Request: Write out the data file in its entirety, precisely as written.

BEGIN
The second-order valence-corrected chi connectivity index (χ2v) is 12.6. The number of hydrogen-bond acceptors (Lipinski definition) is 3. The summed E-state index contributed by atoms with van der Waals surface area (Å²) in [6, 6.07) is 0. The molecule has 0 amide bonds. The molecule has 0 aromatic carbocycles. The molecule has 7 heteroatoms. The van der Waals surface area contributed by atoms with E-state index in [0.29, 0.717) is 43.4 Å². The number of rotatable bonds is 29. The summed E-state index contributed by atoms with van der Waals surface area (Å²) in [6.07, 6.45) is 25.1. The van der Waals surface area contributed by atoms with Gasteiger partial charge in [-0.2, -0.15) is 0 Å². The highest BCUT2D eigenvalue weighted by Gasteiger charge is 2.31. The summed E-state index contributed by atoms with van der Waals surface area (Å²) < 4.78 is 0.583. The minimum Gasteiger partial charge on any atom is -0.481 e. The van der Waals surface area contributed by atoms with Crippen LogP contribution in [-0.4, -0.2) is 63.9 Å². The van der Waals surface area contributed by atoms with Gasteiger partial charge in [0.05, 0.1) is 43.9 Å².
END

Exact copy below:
The second-order valence-corrected chi connectivity index (χ2v) is 12.6. The number of hydrogen-bond acceptors (Lipinski definition) is 3. The summed E-state index contributed by atoms with van der Waals surface area (Å²) in [6, 6.07) is 0. The molecule has 0 amide bonds. The molecule has 0 aromatic carbocycles. The molecule has 7 heteroatoms. The van der Waals surface area contributed by atoms with E-state index in [0.29, 0.717) is 43.4 Å². The number of rotatable bonds is 29. The summed E-state index contributed by atoms with van der Waals surface area (Å²) in [6.07, 6.45) is 25.1. The van der Waals surface area contributed by atoms with Gasteiger partial charge in [-0.2, -0.15) is 0 Å². The highest BCUT2D eigenvalue weighted by Gasteiger charge is 2.31. The summed E-state index contributed by atoms with van der Waals surface area (Å²) < 4.78 is 0.583. The minimum Gasteiger partial charge on any atom is -0.481 e. The van der Waals surface area contributed by atoms with Crippen LogP contribution in [-0.4, -0.2) is 63.9 Å². The van der Waals surface area contributed by atoms with Gasteiger partial charge in [0.05, 0.1) is 43.9 Å².